Veteran sprinter Steve Mullings, who has been under intense media and public scrutiny, got word from the disciplinary hearing panel that it has granted the request to reschedule his hearing for October 19 and 20. This at the request of the athlete’s lawyers, who will be able to have their full slate of experts and witnesses prepared, and allows ample time for a re-test of his ‘B’ urinalysis sample. The body, the Jamaica Anti-Doping Commission (JADCO), will investigate the presence of the diuretic Furosemide in Mullings’ system, discovered during the Jamaica track and field trials in June.
This is the second time that Mr. Mullings will face an arbitration panel, having stood before a similar one back in 2004, during his collegiate years. Subsequently, he was thrown off the 2004 Olympic team and banned from the sport for two years. He returned to competition in 2006 and has spent the last five years rebuilding his career and reputation. In the process, he became one of the ten fastest men of all time, and placed fourth on the Jamaican all-time list behind Usain Bolt (9.58 world record), Asafa Powell (9.72secs) and Nesta Carter (9.78). His best times are 9.80 over 100m and 19.98 over 200m.
Jamaicans were rabid in support of Mullings’ return to the top of his game this year, and touted his coup of three IAAF Diamond League events, culminating in a huge 100m win over American sprint star Tyson Gay in New York and making the Jamaican team to the 13th World Championships, in Daegu, South Korea this week.
Ironically, just a few weeks before this latest drug allegation, Mullings, the sixth fastest man ever, spoke candidly about his history and the 2004 occurrence. He insisted he was clean then, but was unable to fight the case then because of a lack of funds. He stated that continuing to work hard and believing in himself, would bring good results. He acknowledged that he would not be able to convince some people that he was innocent back in ’04, but he was intent on continuing to stay on the right track.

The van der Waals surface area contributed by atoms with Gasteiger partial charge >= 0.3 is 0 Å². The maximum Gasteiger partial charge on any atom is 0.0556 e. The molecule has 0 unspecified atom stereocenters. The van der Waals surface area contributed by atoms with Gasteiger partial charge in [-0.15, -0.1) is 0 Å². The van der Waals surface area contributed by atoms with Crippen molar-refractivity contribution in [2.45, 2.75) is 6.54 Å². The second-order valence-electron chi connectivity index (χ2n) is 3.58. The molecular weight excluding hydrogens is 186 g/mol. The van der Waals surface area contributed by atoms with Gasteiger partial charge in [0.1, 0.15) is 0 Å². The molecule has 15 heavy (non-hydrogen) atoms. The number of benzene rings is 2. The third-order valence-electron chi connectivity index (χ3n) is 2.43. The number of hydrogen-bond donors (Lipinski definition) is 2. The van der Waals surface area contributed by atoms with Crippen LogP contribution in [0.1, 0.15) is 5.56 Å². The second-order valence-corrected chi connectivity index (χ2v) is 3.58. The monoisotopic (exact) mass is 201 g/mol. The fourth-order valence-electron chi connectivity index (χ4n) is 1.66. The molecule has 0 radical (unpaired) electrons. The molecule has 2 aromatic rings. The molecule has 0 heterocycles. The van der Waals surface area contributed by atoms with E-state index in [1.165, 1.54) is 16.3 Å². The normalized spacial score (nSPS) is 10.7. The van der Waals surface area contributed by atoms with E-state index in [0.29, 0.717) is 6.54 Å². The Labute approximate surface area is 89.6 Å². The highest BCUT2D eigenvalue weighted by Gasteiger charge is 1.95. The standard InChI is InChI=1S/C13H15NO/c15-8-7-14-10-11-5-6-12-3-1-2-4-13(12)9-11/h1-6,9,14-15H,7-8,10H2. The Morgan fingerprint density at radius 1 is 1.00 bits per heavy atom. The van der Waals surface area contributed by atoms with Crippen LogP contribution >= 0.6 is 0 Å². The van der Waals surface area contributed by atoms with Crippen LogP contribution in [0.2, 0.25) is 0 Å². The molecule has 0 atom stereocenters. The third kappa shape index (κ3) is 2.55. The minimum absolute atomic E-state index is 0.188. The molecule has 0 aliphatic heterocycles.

However, one fantastic season in 2011 has come crashing down like a ton of bricks. His ‘A’ urinalysis sample taken at Trials revealed the presence of a banned stimulant. Just to be clear, one sample of urinalysis is usually taken from an athlete but that sample is then shared into two parts, and labeled ‘A’ and ‘B.’ Sample ‘A’ is the first to be tested and if it presents traces of illegal substances, the athlete is notified and he or she may request to have sample ‘B’ tested, just to be sure. In Mullings’ case, unofficially, it is said that the prohibited substance found may have been medically prescribed to repel dangerous asthma attacks, which significantly affected him during the gloomy, cold and damp conditions in New York, just after his victorious run against his training partner, Gay.
The essence of jurisprudence is that a person is innocent until proven guilty, but judging by the commentary of Jamaicans in various media, Mr. Mullings’ guilt is all but assured. Worse yet, they not so subtly claim that he is a victim of American treachery and that he should have returned to train in Jamaica instead of doing so in the US. Some Jamaicans in and out of the social media have even taken the ignorance further, suggesting that any athlete who wants to represent Jamaica should be required to live in the country for at least two years prior to their selection. This is totally absurd and beyond ridiculous. Others have said if he trains with the Americans we should not be surprised. As a long-time track and field fan I am disappointed although not entirely surprised by this inane behavior. Oh, that’s how we roll.